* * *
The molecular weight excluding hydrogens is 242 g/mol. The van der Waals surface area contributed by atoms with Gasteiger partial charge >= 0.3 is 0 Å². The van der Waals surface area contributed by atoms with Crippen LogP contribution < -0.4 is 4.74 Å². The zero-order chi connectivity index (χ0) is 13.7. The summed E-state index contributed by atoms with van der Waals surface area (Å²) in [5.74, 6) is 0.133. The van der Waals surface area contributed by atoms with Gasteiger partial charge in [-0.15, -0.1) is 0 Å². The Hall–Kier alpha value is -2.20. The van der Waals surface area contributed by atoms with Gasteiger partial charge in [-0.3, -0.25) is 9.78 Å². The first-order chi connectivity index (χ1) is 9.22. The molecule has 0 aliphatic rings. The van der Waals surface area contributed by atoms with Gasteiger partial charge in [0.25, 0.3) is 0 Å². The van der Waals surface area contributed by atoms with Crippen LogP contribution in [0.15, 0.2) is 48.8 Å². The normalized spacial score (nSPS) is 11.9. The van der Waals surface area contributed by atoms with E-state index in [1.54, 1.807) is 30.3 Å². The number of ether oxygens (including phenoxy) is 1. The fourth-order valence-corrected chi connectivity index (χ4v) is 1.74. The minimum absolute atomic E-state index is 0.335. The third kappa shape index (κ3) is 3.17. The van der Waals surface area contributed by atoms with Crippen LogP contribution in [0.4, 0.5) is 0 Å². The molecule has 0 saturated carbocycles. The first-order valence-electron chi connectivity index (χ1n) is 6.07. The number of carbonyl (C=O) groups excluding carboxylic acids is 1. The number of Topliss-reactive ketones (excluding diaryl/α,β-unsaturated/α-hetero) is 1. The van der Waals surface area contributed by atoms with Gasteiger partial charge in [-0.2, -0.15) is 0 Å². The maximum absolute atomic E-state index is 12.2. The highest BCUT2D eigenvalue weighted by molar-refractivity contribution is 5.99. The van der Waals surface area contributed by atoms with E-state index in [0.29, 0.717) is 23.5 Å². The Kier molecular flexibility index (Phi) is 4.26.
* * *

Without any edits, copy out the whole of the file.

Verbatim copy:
The molecular weight excluding hydrogens is 242 g/mol. The van der Waals surface area contributed by atoms with Gasteiger partial charge >= 0.3 is 0 Å². The van der Waals surface area contributed by atoms with Crippen LogP contribution < -0.4 is 4.74 Å². The zero-order chi connectivity index (χ0) is 13.7. The summed E-state index contributed by atoms with van der Waals surface area (Å²) in [5.74, 6) is 0.133. The van der Waals surface area contributed by atoms with Gasteiger partial charge in [-0.15, -0.1) is 0 Å². The Hall–Kier alpha value is -2.20. The van der Waals surface area contributed by atoms with Gasteiger partial charge in [-0.3, -0.25) is 9.78 Å². The first-order chi connectivity index (χ1) is 9.22. The molecule has 0 aliphatic rings. The van der Waals surface area contributed by atoms with Gasteiger partial charge in [0.25, 0.3) is 0 Å². The van der Waals surface area contributed by atoms with Crippen LogP contribution in [0.15, 0.2) is 48.8 Å². The normalized spacial score (nSPS) is 11.9. The van der Waals surface area contributed by atoms with E-state index in [1.54, 1.807) is 30.3 Å². The number of ether oxygens (including phenoxy) is 1. The fourth-order valence-corrected chi connectivity index (χ4v) is 1.74. The minimum absolute atomic E-state index is 0.335. The third kappa shape index (κ3) is 3.17. The van der Waals surface area contributed by atoms with Crippen LogP contribution in [0.4, 0.5) is 0 Å². The molecule has 0 saturated carbocycles. The first-order valence-electron chi connectivity index (χ1n) is 6.07. The number of carbonyl (C=O) groups excluding carboxylic acids is 1. The number of Topliss-reactive ketones (excluding diaryl/α,β-unsaturated/α-hetero) is 1. The van der Waals surface area contributed by atoms with Gasteiger partial charge in [-0.2, -0.15) is 0 Å². The maximum absolute atomic E-state index is 12.2. The highest BCUT2D eigenvalue weighted by molar-refractivity contribution is 5.99. The van der Waals surface area contributed by atoms with E-state index in [0.29, 0.717) is 23.5 Å². The Kier molecular flexibility index (Phi) is 4.26.